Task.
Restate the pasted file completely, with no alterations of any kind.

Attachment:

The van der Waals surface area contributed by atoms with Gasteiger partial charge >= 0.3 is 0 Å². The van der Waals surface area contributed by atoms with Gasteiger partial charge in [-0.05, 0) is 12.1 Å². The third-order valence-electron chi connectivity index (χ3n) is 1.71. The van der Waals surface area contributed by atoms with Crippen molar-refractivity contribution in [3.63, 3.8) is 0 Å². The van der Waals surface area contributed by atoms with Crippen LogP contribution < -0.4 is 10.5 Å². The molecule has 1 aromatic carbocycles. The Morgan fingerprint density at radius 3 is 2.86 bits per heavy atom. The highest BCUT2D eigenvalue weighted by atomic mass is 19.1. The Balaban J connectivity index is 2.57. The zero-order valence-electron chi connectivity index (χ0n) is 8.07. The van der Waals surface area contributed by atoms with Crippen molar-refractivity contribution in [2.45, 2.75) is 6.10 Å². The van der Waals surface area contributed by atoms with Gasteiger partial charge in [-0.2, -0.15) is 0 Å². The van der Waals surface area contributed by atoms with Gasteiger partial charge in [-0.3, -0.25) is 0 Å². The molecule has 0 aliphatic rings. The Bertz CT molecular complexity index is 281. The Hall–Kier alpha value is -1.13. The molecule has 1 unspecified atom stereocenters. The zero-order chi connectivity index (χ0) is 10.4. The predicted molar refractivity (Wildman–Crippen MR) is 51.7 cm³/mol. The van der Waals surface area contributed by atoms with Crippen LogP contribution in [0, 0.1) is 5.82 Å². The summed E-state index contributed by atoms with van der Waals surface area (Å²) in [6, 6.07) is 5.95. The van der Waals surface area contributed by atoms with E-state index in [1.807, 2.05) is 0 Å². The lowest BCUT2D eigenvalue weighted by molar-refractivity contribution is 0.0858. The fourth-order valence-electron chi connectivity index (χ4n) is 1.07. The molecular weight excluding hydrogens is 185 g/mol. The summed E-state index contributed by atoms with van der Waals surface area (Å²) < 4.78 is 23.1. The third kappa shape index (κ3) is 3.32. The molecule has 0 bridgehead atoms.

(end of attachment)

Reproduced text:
The van der Waals surface area contributed by atoms with Gasteiger partial charge >= 0.3 is 0 Å². The van der Waals surface area contributed by atoms with Gasteiger partial charge in [-0.05, 0) is 12.1 Å². The third-order valence-electron chi connectivity index (χ3n) is 1.71. The van der Waals surface area contributed by atoms with Crippen molar-refractivity contribution in [3.63, 3.8) is 0 Å². The van der Waals surface area contributed by atoms with Crippen LogP contribution < -0.4 is 10.5 Å². The molecule has 1 aromatic carbocycles. The Morgan fingerprint density at radius 3 is 2.86 bits per heavy atom. The highest BCUT2D eigenvalue weighted by atomic mass is 19.1. The Balaban J connectivity index is 2.57. The zero-order valence-electron chi connectivity index (χ0n) is 8.07. The van der Waals surface area contributed by atoms with Crippen molar-refractivity contribution in [2.45, 2.75) is 6.10 Å². The van der Waals surface area contributed by atoms with Gasteiger partial charge in [-0.2, -0.15) is 0 Å². The van der Waals surface area contributed by atoms with Gasteiger partial charge in [-0.3, -0.25) is 0 Å². The molecule has 0 aliphatic rings. The Bertz CT molecular complexity index is 281. The Hall–Kier alpha value is -1.13. The molecule has 1 unspecified atom stereocenters. The zero-order chi connectivity index (χ0) is 10.4. The predicted molar refractivity (Wildman–Crippen MR) is 51.7 cm³/mol. The van der Waals surface area contributed by atoms with Crippen LogP contribution in [0, 0.1) is 5.82 Å². The summed E-state index contributed by atoms with van der Waals surface area (Å²) in [6, 6.07) is 5.95. The van der Waals surface area contributed by atoms with E-state index in [1.807, 2.05) is 0 Å². The lowest BCUT2D eigenvalue weighted by molar-refractivity contribution is 0.0858. The fourth-order valence-electron chi connectivity index (χ4n) is 1.07. The molecular weight excluding hydrogens is 185 g/mol. The summed E-state index contributed by atoms with van der Waals surface area (Å²) < 4.78 is 23.1. The third kappa shape index (κ3) is 3.32. The molecule has 0 bridgehead atoms.